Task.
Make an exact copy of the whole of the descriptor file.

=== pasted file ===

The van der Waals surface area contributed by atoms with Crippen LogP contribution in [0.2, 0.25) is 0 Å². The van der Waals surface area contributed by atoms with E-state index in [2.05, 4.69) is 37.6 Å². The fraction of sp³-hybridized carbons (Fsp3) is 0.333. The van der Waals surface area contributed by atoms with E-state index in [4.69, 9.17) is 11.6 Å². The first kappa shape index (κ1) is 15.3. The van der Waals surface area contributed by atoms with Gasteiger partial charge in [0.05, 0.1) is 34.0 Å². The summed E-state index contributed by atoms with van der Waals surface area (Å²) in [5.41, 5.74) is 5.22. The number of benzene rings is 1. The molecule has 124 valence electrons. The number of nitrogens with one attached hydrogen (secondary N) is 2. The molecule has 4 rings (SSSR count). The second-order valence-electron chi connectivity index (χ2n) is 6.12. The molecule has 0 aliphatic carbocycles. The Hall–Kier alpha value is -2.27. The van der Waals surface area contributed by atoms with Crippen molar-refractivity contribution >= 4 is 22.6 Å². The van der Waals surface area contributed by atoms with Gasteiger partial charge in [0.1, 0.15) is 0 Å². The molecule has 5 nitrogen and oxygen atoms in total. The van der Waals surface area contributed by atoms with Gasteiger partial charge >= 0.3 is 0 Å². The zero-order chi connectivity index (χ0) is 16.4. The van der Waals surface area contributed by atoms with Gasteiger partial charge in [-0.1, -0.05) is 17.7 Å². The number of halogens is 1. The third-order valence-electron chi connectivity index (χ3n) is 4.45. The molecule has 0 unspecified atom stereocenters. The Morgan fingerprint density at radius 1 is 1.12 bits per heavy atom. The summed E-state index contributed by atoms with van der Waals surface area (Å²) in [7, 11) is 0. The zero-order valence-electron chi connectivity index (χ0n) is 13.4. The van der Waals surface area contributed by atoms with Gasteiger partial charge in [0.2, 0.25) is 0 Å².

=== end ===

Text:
The van der Waals surface area contributed by atoms with Crippen LogP contribution in [0.2, 0.25) is 0 Å². The van der Waals surface area contributed by atoms with E-state index in [2.05, 4.69) is 37.6 Å². The fraction of sp³-hybridized carbons (Fsp3) is 0.333. The van der Waals surface area contributed by atoms with E-state index in [4.69, 9.17) is 11.6 Å². The first kappa shape index (κ1) is 15.3. The van der Waals surface area contributed by atoms with Gasteiger partial charge in [0.05, 0.1) is 34.0 Å². The summed E-state index contributed by atoms with van der Waals surface area (Å²) in [5.41, 5.74) is 5.22. The number of benzene rings is 1. The molecule has 124 valence electrons. The number of nitrogens with one attached hydrogen (secondary N) is 2. The molecule has 4 rings (SSSR count). The second-order valence-electron chi connectivity index (χ2n) is 6.12. The molecule has 0 aliphatic carbocycles. The Hall–Kier alpha value is -2.27. The van der Waals surface area contributed by atoms with Crippen molar-refractivity contribution >= 4 is 22.6 Å². The van der Waals surface area contributed by atoms with Gasteiger partial charge in [0.1, 0.15) is 0 Å². The molecule has 5 nitrogen and oxygen atoms in total. The van der Waals surface area contributed by atoms with Gasteiger partial charge >= 0.3 is 0 Å². The zero-order chi connectivity index (χ0) is 16.4. The van der Waals surface area contributed by atoms with Gasteiger partial charge in [-0.1, -0.05) is 17.7 Å². The number of halogens is 1. The third-order valence-electron chi connectivity index (χ3n) is 4.45. The molecule has 0 unspecified atom stereocenters. The Morgan fingerprint density at radius 1 is 1.12 bits per heavy atom. The summed E-state index contributed by atoms with van der Waals surface area (Å²) in [7, 11) is 0. The zero-order valence-electron chi connectivity index (χ0n) is 13.4. The van der Waals surface area contributed by atoms with Gasteiger partial charge in [0.2, 0.25) is 0 Å².